thousands, in the next few years in answer to the question, "Who will
go?" who will answer in language which cannot be misunderstood, "Here
am I, send me."

The Church of the future will have to do with the greater problems of
every day life. It will have to aid in teaching the people life and duty
and how best to meet and battle with these. It will have to impress the
importance of home-getting,--whether in city or on farm,--and the
possessing of these in fee simple, by actual purchase, and we will
become more valuable as citizens as we acquire more in our individual
right in real and personal property.

* * * * *

The Church of the future will urge the starting of savings accounts with
the youth, and the organization of savings banks among our people in all
sections, and the opening, incidentally, of opportunities for our boys
and girls to get in close touch with business life and business habits.
We will thus make the Church an influence, as it has been in the past,
in paving the way for the future financial and substantial importance of
the race. The Negro Church of the future will be less fettered by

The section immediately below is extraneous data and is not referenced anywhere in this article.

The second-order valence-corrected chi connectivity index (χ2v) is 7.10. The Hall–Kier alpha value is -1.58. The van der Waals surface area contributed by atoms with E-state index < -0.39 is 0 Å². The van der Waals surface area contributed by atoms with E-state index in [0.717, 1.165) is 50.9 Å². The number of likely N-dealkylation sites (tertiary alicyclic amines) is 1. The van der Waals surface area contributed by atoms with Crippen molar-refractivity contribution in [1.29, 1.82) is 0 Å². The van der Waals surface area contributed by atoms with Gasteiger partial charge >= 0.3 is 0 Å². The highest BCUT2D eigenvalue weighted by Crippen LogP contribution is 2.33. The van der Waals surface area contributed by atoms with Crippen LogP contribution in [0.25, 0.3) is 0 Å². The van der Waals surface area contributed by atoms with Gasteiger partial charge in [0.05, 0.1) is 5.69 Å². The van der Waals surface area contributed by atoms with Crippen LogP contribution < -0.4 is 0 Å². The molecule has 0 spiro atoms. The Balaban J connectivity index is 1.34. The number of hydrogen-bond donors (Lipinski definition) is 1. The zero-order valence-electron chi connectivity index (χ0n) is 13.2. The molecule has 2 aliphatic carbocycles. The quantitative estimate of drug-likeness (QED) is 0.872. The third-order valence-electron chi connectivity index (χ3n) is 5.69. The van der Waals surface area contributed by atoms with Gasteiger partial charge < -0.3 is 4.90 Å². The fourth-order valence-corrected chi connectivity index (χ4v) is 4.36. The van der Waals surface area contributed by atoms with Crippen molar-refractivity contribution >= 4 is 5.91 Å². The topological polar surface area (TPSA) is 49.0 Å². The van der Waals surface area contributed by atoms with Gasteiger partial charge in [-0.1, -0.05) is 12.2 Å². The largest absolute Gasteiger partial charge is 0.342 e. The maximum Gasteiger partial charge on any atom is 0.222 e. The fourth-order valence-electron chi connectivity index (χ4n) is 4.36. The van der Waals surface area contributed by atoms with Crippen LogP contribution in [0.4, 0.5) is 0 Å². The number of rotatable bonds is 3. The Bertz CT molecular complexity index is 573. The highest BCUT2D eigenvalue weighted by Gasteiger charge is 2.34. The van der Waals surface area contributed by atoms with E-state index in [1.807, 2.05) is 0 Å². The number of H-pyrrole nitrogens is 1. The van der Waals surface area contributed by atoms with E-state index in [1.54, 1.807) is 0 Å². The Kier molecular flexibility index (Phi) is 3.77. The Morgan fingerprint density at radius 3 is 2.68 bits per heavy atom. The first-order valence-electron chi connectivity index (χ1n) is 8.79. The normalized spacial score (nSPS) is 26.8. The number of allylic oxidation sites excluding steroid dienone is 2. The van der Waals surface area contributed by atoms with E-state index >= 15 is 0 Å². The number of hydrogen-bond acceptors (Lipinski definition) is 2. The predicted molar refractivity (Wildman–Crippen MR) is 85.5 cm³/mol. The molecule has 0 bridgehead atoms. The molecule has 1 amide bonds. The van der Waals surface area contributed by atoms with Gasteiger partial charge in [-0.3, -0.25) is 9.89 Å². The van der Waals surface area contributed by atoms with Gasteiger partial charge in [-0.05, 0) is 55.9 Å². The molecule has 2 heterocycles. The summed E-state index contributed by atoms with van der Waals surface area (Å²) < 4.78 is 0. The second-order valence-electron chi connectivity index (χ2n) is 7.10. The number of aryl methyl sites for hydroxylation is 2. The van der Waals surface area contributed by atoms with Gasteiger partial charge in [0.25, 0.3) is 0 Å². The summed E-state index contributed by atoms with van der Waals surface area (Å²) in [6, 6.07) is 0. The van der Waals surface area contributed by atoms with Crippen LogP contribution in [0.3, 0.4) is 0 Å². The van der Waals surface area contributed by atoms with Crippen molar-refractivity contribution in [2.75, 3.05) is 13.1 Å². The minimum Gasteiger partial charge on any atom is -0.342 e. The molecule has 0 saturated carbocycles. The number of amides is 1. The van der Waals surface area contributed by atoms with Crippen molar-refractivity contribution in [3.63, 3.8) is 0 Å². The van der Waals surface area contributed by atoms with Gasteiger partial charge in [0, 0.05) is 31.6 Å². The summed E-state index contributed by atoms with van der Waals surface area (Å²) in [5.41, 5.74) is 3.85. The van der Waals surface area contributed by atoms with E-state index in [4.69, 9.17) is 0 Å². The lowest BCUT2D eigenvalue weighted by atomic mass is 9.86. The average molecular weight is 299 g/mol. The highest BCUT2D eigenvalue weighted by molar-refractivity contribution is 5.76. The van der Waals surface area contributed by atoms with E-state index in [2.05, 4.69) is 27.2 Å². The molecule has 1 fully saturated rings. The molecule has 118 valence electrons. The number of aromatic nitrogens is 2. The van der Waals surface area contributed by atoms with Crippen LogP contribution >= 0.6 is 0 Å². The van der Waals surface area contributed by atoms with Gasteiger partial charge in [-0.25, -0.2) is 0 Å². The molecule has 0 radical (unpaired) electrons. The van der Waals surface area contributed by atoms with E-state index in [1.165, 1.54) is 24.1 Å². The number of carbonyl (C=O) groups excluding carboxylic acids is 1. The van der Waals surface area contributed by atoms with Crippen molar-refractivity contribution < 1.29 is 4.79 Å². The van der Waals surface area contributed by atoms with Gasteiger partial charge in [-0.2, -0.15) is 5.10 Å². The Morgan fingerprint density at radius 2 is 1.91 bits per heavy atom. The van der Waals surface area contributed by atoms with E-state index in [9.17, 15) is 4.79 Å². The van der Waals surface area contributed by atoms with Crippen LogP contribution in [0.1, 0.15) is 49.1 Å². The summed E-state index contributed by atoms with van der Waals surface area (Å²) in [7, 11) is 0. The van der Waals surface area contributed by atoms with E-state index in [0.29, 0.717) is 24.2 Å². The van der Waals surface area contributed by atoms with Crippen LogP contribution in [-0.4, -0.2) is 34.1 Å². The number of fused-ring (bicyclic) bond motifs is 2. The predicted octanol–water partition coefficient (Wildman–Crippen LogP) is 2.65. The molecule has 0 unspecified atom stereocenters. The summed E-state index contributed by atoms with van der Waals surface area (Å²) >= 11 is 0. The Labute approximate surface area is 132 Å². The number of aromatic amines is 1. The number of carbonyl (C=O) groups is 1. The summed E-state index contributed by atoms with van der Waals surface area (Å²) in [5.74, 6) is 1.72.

denominational lines and possessed of a broader Christian spirit,
recognizing denominational names of course, but laying greater stress on
Christianity, than on any church allegiance. Methodists, Baptists, and
Presbyterians, and Congregationalists, and Episcopalians will
interchange pulpits and preach one Gospel in the name of our common
Lord, Who is in all, and through all and over all. There will be
inter-denominational Sunday-school unions, Church conventions and
conferences, and the ministers and congregations will be in closer
union, praying for the same spiritual power, the same common blessings,
and the removal of the same great evils. Judah will not vex Ephraim, and
Ephraim will not vex Judah. Under the mighty influence of this
commingling and oneness of heart and purpose

"Error will decay and Truth grow strong
And right shall rule supreme and conquer wrong."

* * * * *

To Thee! God of our fathers, we render praise and thanksgiving for such
abundant evidence of Thy guiding presence during these fifty years of
freedom and civil liberty. We predict for the future on the basis of our
achievement during the past; and since the Negro Church has been a great
factor in lifting us up and enabling us to see the new light, in spite
of many obstacles, we are confident that by following the same
Omnipotent Hand, that never errs and never fails, we will, in the coming
years, prove that no sacrifice, either in war or in peace, made in our
behalf has been made in vain, and no service rendered us has been
without its subsequent reward. We rejoice, and are glad in our gladness
and rich in our wealth. In the midst of it all, the Negro Church
survives and is steadily moving on.





Next: The Negro Lawyer; His Opportunity His Duty

Previous: Emancipation And Racial Advancement